We view that as a healthy arrangement. Then, parents aren’t delaying or shorting their own retirement, and grown children have some sort of expectation of what they need to earn to support their lifestyle. It can also help them to avoid establishing bad habits related to travel, clothing and entertainment.
This may also define your answer to the “What does ‘retirement’ mean to you?” question. How might your goals for retirement impact your living expenses? Are there ways you can adjust those goals to make them more financially feasible?
What’s your life expectancy?
No one knows what the future holds, of course. But your family history can offer clues to how long you might expect to live.
Once you retire, how will you generate income? If you’re lucky enough to have a pension plan, think about how and when to start drawing income from the plan. Single for life? Survivorship? We regularly strategize with our retiring clients to maximize their lifetime pension payout.
You should also figure out how much you’ll receive in Social Security retirement benefits. You can start at ssa.gov/benefits/retirement/estimator.html. Keep in mind that decisions you make in the future can affect your retirement benefits. Widows who remarry before age 60, for instance, risk losing their deceased spouse’s Social Security benefits.
Do you own real estate that could be used to generate income? Rental property or farmland are two examples of assets that can add to your cash flow during retirement.
Once you exhaust these and any other non-investment options for income, you can look at drawing on your retirement investments for income. At the final step, it’s very important to work with a professional to determine how much you can safely withdraw so your funds last your lifetime.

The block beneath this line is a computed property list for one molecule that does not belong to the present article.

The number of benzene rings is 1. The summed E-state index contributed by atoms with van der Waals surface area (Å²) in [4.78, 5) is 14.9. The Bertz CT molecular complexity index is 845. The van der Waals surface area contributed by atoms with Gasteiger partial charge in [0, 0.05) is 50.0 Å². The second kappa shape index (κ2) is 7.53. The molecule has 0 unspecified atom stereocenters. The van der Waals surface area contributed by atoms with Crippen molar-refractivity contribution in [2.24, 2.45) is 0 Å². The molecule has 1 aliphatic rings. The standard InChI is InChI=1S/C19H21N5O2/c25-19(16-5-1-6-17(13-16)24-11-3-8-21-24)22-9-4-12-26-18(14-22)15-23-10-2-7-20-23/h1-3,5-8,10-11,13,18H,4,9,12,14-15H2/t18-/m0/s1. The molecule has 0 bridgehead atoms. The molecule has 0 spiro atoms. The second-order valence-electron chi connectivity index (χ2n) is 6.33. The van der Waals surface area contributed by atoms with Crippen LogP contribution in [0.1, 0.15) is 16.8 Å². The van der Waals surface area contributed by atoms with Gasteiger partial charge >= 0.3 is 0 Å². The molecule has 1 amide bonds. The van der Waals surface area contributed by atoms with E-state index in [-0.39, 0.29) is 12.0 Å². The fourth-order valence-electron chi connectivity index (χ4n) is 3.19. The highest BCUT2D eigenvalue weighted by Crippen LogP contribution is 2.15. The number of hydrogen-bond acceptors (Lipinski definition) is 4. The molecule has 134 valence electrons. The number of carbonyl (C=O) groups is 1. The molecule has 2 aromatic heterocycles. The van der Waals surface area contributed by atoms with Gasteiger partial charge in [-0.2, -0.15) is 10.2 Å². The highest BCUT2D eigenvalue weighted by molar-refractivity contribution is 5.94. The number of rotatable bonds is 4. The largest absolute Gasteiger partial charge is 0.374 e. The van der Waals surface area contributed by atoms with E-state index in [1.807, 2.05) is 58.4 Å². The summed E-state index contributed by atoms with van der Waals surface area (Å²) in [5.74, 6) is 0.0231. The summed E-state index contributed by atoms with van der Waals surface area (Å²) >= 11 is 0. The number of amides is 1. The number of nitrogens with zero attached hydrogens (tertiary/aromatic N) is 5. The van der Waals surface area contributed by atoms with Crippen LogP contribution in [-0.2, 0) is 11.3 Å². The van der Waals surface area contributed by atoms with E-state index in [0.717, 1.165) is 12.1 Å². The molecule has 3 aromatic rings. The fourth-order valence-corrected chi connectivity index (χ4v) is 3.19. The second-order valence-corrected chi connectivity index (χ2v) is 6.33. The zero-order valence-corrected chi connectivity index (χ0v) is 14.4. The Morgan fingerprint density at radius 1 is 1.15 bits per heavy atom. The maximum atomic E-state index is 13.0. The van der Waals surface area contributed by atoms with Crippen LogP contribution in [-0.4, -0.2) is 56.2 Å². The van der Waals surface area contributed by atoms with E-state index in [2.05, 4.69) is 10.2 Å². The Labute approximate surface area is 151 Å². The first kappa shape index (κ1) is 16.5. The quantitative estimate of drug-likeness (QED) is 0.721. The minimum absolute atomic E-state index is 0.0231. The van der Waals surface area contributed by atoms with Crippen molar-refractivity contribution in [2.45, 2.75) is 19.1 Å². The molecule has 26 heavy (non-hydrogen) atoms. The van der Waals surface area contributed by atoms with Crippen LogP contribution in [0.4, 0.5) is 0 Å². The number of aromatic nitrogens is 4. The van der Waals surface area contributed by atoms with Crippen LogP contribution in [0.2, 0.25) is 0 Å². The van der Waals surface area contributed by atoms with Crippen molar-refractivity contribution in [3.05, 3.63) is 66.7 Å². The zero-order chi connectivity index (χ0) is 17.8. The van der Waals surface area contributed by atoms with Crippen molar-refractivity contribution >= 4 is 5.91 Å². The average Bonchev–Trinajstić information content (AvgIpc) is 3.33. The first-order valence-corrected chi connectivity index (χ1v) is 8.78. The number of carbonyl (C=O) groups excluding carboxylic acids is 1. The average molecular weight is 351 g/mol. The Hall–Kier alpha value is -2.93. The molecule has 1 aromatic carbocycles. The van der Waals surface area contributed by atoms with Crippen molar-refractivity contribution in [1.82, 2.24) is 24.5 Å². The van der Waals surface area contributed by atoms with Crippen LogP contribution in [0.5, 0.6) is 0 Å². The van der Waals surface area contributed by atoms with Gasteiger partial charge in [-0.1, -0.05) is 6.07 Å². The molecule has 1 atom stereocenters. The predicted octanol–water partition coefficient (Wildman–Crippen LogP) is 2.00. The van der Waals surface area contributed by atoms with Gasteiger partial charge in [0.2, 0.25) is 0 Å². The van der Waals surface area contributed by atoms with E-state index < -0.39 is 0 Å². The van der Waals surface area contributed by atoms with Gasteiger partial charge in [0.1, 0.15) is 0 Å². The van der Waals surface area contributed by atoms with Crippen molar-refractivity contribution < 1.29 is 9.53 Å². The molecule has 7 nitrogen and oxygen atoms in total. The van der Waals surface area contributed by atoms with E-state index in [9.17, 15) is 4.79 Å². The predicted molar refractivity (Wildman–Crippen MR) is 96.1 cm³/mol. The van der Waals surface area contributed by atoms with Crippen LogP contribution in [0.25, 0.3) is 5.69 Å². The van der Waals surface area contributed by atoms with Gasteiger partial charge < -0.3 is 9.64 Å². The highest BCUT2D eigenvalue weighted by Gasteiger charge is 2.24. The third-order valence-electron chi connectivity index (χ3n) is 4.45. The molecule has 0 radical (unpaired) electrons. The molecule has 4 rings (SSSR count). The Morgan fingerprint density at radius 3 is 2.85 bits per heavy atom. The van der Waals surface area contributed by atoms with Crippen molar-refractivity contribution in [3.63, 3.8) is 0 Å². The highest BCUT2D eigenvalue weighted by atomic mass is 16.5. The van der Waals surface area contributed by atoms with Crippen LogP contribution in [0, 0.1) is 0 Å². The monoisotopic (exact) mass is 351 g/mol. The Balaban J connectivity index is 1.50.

Keep long-term care in mind
It’s also important to address the reality that health changes usually occur later in life. According to the U.S. Department of Health and Human Services,
Someone turning age 65 today has an almost 70% chance of needing some type of long-term care services in their remaining years
Women generally need care longer (3.7 years) than men (2.2 years)
One-third of today’s 65 year-olds may never need long-term care support; but 20% will need it for longer than five years
Long-term care insurance can be a tremendous asset—we’ve experienced this with our own families. Just be realistic. If you’re considering coverage for “median”-level nursing home care, really think if that would be somewhere you would consider living. (Do you live in a “median” neighborhood now?)
Many people say they want to stay in their homes and have help come in as needed. That’s certainly an option, but keep in mind that there’s a point of diminishing returns with that strategy.
We were shocked to learn recently, for instance, that 24-hour care from a home health company costs about $19,000 a month. Full-time nursing-home care, on the other hand, currently runs about $8,250 per month.
We can help
As you can see, there are lots of “what ifs” when it comes to deciding when you can retire. We can help you consider all of the angles and create a plan that works for you now and in the future. Contact us to get started.